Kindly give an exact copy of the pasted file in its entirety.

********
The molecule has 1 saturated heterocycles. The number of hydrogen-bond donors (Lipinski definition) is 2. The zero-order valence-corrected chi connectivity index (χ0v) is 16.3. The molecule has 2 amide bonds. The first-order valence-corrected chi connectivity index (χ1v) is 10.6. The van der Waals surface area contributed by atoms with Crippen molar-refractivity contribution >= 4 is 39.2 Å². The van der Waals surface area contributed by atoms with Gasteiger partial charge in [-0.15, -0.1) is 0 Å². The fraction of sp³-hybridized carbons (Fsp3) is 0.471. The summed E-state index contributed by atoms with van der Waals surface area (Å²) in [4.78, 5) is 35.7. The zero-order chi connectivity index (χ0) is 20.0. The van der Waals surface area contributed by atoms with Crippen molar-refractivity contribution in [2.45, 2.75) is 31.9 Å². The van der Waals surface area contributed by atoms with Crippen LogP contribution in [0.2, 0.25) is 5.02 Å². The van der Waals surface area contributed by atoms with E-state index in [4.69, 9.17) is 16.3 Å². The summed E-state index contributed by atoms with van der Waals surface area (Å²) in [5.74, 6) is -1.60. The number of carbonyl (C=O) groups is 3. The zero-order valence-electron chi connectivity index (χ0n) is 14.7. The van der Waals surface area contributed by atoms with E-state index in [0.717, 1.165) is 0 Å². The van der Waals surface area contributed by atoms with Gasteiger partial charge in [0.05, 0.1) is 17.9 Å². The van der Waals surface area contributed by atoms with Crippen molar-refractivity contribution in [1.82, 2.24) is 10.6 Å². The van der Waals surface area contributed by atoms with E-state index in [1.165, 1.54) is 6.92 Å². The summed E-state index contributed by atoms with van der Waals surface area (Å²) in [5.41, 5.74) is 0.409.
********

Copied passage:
The molecule has 1 saturated heterocycles. The number of hydrogen-bond donors (Lipinski definition) is 2. The zero-order valence-corrected chi connectivity index (χ0v) is 16.3. The molecule has 2 amide bonds. The first-order valence-corrected chi connectivity index (χ1v) is 10.6. The van der Waals surface area contributed by atoms with Crippen molar-refractivity contribution >= 4 is 39.2 Å². The van der Waals surface area contributed by atoms with Gasteiger partial charge in [-0.15, -0.1) is 0 Å². The fraction of sp³-hybridized carbons (Fsp3) is 0.471. The summed E-state index contributed by atoms with van der Waals surface area (Å²) in [4.78, 5) is 35.7. The zero-order chi connectivity index (χ0) is 20.0. The van der Waals surface area contributed by atoms with Crippen molar-refractivity contribution in [2.45, 2.75) is 31.9 Å². The van der Waals surface area contributed by atoms with Crippen LogP contribution in [0.2, 0.25) is 5.02 Å². The van der Waals surface area contributed by atoms with E-state index in [4.69, 9.17) is 16.3 Å². The summed E-state index contributed by atoms with van der Waals surface area (Å²) in [5.74, 6) is -1.60. The number of carbonyl (C=O) groups is 3. The zero-order valence-electron chi connectivity index (χ0n) is 14.7. The van der Waals surface area contributed by atoms with E-state index in [0.717, 1.165) is 0 Å². The van der Waals surface area contributed by atoms with Gasteiger partial charge in [0.05, 0.1) is 17.9 Å². The van der Waals surface area contributed by atoms with Crippen molar-refractivity contribution in [1.82, 2.24) is 10.6 Å². The van der Waals surface area contributed by atoms with E-state index in [1.165, 1.54) is 6.92 Å². The summed E-state index contributed by atoms with van der Waals surface area (Å²) in [5.41, 5.74) is 0.409.